The William M. (Mac) Thornberry National Defense Authorization Act for Fiscal Year 2021, Pub. L. No. 116-283 (H.R. 6395), 134 Stat. 338, 116th Cong. 2d Sess.
 NDAA Tit. LXIV, §§6401-6403. The CTA incorporates §6403 (the CTA’s only substantive section) into 31 U.S.C. Ch. 53, II, §5336, but all references herein are to the section numbers of the NDAA.
 NDAA §§6001-6511.
 Conf. Rep. 116-617 at 4454-4459. See also Congressional Research Service, Beneficial Ownership Transparency in Corporate Formation, Shell Companies, Real Estate, and Financial Transactions (Jul. 8, 2019), available at https://crsreports.congress.gov/product/pdf/R/R45798.
 Established in 1989, the FATF is a global inter-governmental body (of which the U.S. is a founding member) that sets international standards to combat money laundering and terrorist financing.
 FATF, Third Mutual Evaluation Report on Anti-Money Laundering and Combating the Financing of Terrorism, United States of America (2006), available at www.fatf-gafi.org/media/fatf/documents/reports/mer/MER%20US%20full.pdf.
 FATF, Anti-Money Laundering and Counter Terrorist Financing Measures, United States, Fourth Round Mutual Evaluation Report 4 (2016), available at www.fatf-gafi.org/publications/mutualevaluations/documents/mer-united-states-2016.html (“Lack of timely access to adequate, accurate and current beneficial ownership (BO) information remains one of the fundamental gaps in the U.S. context. The NMLRA (National Money Laundering Rick Assessment) identifies examples of legal persons being abused for ML (money-laundering), in particular, through the use of complex structures to hide ownership. While authorities did provide case examples of successful investigations in these areas, challenges in ensuring timely access to and availability of BO information more generally raises significant concerns, bearing in mind risk and context.”). See also FATF, The FATF Recommendations (Oct. 2018).
 H.R. 2513, 116th Congress, 1st Sess. See also House Subcommittee on National Security, International Development and Monetary Policy, Hearing 116-9 (Mar. 13, 2019).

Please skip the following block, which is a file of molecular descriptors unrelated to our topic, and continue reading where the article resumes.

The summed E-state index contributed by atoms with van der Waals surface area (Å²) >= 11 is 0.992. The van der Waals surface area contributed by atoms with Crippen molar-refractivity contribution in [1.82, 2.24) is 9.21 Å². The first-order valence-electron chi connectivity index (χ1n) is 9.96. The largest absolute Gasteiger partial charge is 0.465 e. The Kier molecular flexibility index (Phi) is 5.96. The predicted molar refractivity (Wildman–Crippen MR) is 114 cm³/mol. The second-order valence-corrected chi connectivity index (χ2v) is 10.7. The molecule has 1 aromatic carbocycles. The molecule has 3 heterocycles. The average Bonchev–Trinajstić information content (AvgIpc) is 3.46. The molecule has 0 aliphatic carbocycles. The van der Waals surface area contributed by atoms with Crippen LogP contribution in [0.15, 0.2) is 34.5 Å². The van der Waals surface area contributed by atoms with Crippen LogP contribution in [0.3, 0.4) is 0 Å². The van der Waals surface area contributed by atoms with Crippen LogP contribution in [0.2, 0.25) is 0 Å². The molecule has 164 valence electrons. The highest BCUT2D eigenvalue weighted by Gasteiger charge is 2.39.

See Conf. Rep. 116-617 at 4455.
 81 Fed. Reg. 17557 et seq. (Apr. 5, 2021).
 Hopefully, the regulations will be issued early enough in 2021 to allow advance time for study.
 The Tax Section’s comments can be found at Comment on FR Doc #2021-06922, https://www.regulations.gov/comment/FINCEN-2021-0005-0189.
 To better understand the CTA and the questions raised by FinCEN relating to the forthcoming regulations, it is helpful to be aware of certain other laws and regulations, including 1) the FinCEN Rules and Regulations on the Customer Due Diligence Requirements for Financial Institutions (CDD rules or the “know your customer rules”), 91 Fed. Reg. 29398 (May 11, 2016), available at https://www.govinfo.gov/content/pkg/FR-2016-05-11/pdf/2016-10567.pdf. The CDD rules are issued under the Bank Secrecy Act (Bank Secrecy Act, as amended, 12 U.S.C. §§1829b, 1951-1959 and 31 U.S.C. §§5311-5314,5316-5336, and implementing regulations, 31 C.F.R. Ch. X); 2) the Foreign Bank and Financial Accounts Report (FBAR) regulations, 31 C.F.R. part 1010, 76 Fed. Reg. 10234 et seq., see also https://www.fincen.gov/report-foreign-bank-and-financial-accounts; 3) FinCEN Geographic Targeting Orders (GTO); 31 U.S.C. §5326(a); 31 C.F.R. §1010.370; and Treasury Order 180-01; 4) The Foreign Account Tax Compliance Act (FATCA), I.R.C. §§1471-1475 and §6038D, Treas. Regs. §§1.1471-1.1474; and 5) FATF, All Publications, https://www.fatf-gafi.org/publications/?hf=10&b=0&s=desc(fatf_releasedate).
 Coincidentally, an Internal Revenue Service News Release (IR 2021-161) announced a project to require taxpayers to update responsible party and address information submitted with applications for employer identification numbers. Such changes are required to be reported within 60 days on Form 8822-B, Change of Address or Responsible Party-Business.
 FinCEN, Certification Regarding Beneficial Owners of Legal Entity Customers (a copy of the form), available at https://www.fincen.gov/sites/default/files/shared/CDD_APPENDIX_A_R6.7_Sept%2014_2017.docx.
 See note 14.
 This section of the CTA even makes reference to layered corporate structures as akin to Russian nesting Matryoshka dolls, a somewhat unsubtle reference.
 For the most recent version, see FinCEN, Geographic Targeting Order, available at https://www.fincen.gov/sites/default/files/shared/Real%20Estate%20GTO%20Order%20April%202021_508%20FINAL.pdf. See note 14. For the most recent version, see https://www.fincen.gov/sites/default/files/shared/Real%20Estate%20GTO%20Order%20April%202021_508%20FINAL.pdf.
 Disclosure proposals can raise concern about the true motivation of the proponents. Some years ago, the Miami-Dade County Commission adopted a “disclosure of interest” form for zoning applications that required all applicants to disclose ultimate beneficial owner information. A prominent supporter of the proposal admitted in private that the real purpose was to identify the individuals owning zoning applicants so that political contributions might be sought. This is not to suggest that the CTA is unfounded or has improper or hidden purposes, but providing better evidence of the need for the legislation might generate more support for a controversial measure.
 See Conf. Rep. 116-617 at 4456.